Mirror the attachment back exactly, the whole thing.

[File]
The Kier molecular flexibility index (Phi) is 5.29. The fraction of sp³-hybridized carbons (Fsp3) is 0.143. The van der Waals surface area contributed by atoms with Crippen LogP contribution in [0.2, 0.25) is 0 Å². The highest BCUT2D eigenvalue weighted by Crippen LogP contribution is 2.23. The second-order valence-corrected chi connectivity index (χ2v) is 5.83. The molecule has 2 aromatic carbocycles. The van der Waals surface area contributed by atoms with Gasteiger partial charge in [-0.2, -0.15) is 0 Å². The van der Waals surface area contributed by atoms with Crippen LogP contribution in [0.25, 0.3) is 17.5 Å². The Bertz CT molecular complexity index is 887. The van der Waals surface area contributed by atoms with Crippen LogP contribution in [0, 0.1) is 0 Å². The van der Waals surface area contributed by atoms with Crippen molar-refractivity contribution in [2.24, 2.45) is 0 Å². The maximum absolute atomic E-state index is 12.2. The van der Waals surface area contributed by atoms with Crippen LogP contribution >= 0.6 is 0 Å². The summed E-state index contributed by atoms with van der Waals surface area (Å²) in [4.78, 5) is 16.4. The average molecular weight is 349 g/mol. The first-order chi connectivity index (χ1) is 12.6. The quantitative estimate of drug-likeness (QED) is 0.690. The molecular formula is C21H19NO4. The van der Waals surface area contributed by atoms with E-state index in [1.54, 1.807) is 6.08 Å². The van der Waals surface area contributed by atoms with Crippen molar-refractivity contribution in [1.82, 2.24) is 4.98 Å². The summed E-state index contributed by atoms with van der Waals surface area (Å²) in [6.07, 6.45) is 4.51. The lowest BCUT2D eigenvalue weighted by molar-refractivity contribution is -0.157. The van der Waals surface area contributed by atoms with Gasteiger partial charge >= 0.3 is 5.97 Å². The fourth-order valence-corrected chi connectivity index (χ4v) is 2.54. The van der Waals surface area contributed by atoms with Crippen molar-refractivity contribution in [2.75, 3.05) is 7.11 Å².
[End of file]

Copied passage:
The Kier molecular flexibility index (Phi) is 5.29. The fraction of sp³-hybridized carbons (Fsp3) is 0.143. The van der Waals surface area contributed by atoms with Crippen LogP contribution in [0.2, 0.25) is 0 Å². The highest BCUT2D eigenvalue weighted by Crippen LogP contribution is 2.23. The second-order valence-corrected chi connectivity index (χ2v) is 5.83. The molecule has 2 aromatic carbocycles. The van der Waals surface area contributed by atoms with Gasteiger partial charge in [-0.2, -0.15) is 0 Å². The van der Waals surface area contributed by atoms with Crippen LogP contribution in [0.25, 0.3) is 17.5 Å². The Bertz CT molecular complexity index is 887. The van der Waals surface area contributed by atoms with Crippen LogP contribution in [0, 0.1) is 0 Å². The van der Waals surface area contributed by atoms with Crippen molar-refractivity contribution in [2.24, 2.45) is 0 Å². The maximum absolute atomic E-state index is 12.2. The van der Waals surface area contributed by atoms with Crippen LogP contribution >= 0.6 is 0 Å². The summed E-state index contributed by atoms with van der Waals surface area (Å²) in [4.78, 5) is 16.4. The average molecular weight is 349 g/mol. The first-order chi connectivity index (χ1) is 12.6. The quantitative estimate of drug-likeness (QED) is 0.690. The molecular formula is C21H19NO4. The van der Waals surface area contributed by atoms with E-state index in [1.54, 1.807) is 6.08 Å². The van der Waals surface area contributed by atoms with Crippen molar-refractivity contribution in [1.82, 2.24) is 4.98 Å². The summed E-state index contributed by atoms with van der Waals surface area (Å²) in [6.07, 6.45) is 4.51. The lowest BCUT2D eigenvalue weighted by molar-refractivity contribution is -0.157. The van der Waals surface area contributed by atoms with Gasteiger partial charge >= 0.3 is 5.97 Å². The fourth-order valence-corrected chi connectivity index (χ4v) is 2.54. The van der Waals surface area contributed by atoms with Crippen molar-refractivity contribution in [2.75, 3.05) is 7.11 Å².